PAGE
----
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“Look, Becina, this room has two closets: one for your clothes, and one for you!”
One of my friends told me this a few weeks ago as we toured upperclassmen dorms. I couldn’t stop laughing for the rest of the tour. Nothing beats a good closet joke.
Later, I was relaying this joke to one of my queer friends, who laughed and then asked in all seriousness, “But, do you actually consider yourself to be closeted?”
Well, yes and no.
Being partially closeted is a huge part of my identity. It affects how I think about myself, what I share about myself, and my relationships with other people.
People tend to view the closet as a temporary state that every queer person should want to get out of, where the end goal is to come out to the world. And in a way, I see where that line of thinking began—plenty of people do feel trapped in the closet, desperate to escape. But we need to recognize that escape isn’t always the best or safest option for each individual. We celebrate people who found the courage to come out, but forget about the equally courageous people who found ways to embrace their queer identities without coming out to everyone. Consequently, we ignore the very valid reasons people have for not coming out, such as personal safety or privacy.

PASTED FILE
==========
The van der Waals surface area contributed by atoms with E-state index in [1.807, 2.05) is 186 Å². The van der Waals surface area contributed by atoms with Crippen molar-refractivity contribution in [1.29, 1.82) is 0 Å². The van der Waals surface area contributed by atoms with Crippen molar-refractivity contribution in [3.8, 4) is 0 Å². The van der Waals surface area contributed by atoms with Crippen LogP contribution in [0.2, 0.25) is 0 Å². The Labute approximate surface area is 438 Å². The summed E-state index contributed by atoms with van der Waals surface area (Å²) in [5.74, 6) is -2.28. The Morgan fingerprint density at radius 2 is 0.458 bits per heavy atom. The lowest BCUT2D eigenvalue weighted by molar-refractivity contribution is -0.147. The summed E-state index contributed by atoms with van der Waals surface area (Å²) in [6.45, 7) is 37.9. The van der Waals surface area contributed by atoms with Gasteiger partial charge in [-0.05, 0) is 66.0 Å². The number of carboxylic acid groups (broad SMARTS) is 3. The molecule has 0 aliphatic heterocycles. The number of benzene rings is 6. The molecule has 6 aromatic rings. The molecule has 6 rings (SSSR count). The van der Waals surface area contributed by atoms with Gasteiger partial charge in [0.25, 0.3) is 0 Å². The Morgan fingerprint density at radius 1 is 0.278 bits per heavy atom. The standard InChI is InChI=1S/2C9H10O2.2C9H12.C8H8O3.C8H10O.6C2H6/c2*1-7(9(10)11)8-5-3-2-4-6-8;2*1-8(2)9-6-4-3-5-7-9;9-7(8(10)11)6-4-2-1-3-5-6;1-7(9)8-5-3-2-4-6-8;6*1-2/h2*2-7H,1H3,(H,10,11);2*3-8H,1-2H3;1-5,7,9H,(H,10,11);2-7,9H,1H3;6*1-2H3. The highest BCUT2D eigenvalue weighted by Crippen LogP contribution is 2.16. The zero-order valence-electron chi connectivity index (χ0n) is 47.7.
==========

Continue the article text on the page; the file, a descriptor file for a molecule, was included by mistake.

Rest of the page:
For me, there are two main categories of people who I’m not out to. The first is those whom I’ve made an active decision to not come out to due to concerns for my personal well-being and safety. These are people in my life who are so unaccepting that I might never come out to them in order to preserve my own comfort and happiness. It comes down to this: I have a finite amount of time and energy, and I’d rather spend it on spreading love and seeking fulfillment over trying to crack open a tightly jammed closet door. Of course, that’s not ideal, and I will spend the rest of my life fighting anti-queer sentiment in our society in the hopes that the next generation doesn’t face the same intolerance. But, I can do all that without coming out to every single person in my life; remaining partially closeted and advocating for equality are not mutually exclusive.
And then the second category is the people who I’m just incidentally not out to, which spans classmates, professors, and random strangers I pass on the street. I haven’t actively decided to not tell them; there are just a variety of factors influencing why it hasn’t come up. First off, I don’t feel like I need to come out, so I tend to not force the conversation. The idea that I have to intentionally come out to the world reinforces the assumption that other people are entitled to know details about my private life.
Some people choose to be very vocal about their queerness, and that’s a wonderful way to increase representation and raise awareness for BGLTQ issues. But no one should feel obligated to do that. I tend to speak more openly about being queer on online platforms (such as this column) or in queer-specific spaces, but I’m wary of randomly bringing it up in most conversations, mostly due to my complete ineptitude in coming out smoothly and effortlessly.